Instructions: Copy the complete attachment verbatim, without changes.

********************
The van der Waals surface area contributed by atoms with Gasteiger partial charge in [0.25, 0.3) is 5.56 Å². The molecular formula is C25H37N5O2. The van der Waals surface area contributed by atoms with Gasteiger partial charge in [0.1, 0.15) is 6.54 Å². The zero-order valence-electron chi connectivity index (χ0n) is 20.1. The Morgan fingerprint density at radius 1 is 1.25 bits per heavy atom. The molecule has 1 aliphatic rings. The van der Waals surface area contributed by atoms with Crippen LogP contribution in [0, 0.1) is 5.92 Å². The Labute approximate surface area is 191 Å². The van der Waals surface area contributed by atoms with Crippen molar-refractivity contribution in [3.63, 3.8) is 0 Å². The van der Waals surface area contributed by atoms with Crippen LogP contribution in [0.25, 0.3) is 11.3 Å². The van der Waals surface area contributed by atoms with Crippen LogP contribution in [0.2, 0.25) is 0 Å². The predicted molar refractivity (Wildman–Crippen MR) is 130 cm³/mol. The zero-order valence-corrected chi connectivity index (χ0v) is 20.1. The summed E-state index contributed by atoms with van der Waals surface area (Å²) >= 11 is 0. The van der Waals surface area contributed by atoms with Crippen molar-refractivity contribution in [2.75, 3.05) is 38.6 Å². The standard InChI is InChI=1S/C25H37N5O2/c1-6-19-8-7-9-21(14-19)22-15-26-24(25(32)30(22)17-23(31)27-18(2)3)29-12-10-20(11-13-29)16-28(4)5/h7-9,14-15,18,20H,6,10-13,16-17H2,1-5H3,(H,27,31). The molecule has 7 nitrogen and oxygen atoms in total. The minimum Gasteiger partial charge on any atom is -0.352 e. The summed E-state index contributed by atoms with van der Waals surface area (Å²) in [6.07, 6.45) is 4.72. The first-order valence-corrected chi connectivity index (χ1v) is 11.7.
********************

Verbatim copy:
The van der Waals surface area contributed by atoms with Gasteiger partial charge in [0.25, 0.3) is 5.56 Å². The molecular formula is C25H37N5O2. The van der Waals surface area contributed by atoms with Gasteiger partial charge in [0.1, 0.15) is 6.54 Å². The zero-order valence-electron chi connectivity index (χ0n) is 20.1. The Morgan fingerprint density at radius 1 is 1.25 bits per heavy atom. The molecule has 1 aliphatic rings. The van der Waals surface area contributed by atoms with Crippen LogP contribution in [0, 0.1) is 5.92 Å². The Labute approximate surface area is 191 Å². The van der Waals surface area contributed by atoms with Crippen molar-refractivity contribution in [3.63, 3.8) is 0 Å². The van der Waals surface area contributed by atoms with Crippen LogP contribution in [0.25, 0.3) is 11.3 Å². The van der Waals surface area contributed by atoms with Crippen LogP contribution in [0.2, 0.25) is 0 Å². The predicted molar refractivity (Wildman–Crippen MR) is 130 cm³/mol. The zero-order valence-corrected chi connectivity index (χ0v) is 20.1. The summed E-state index contributed by atoms with van der Waals surface area (Å²) >= 11 is 0. The van der Waals surface area contributed by atoms with Crippen molar-refractivity contribution in [2.75, 3.05) is 38.6 Å². The standard InChI is InChI=1S/C25H37N5O2/c1-6-19-8-7-9-21(14-19)22-15-26-24(25(32)30(22)17-23(31)27-18(2)3)29-12-10-20(11-13-29)16-28(4)5/h7-9,14-15,18,20H,6,10-13,16-17H2,1-5H3,(H,27,31). The molecule has 7 nitrogen and oxygen atoms in total. The minimum Gasteiger partial charge on any atom is -0.352 e. The summed E-state index contributed by atoms with van der Waals surface area (Å²) in [6.07, 6.45) is 4.72. The first-order valence-corrected chi connectivity index (χ1v) is 11.7.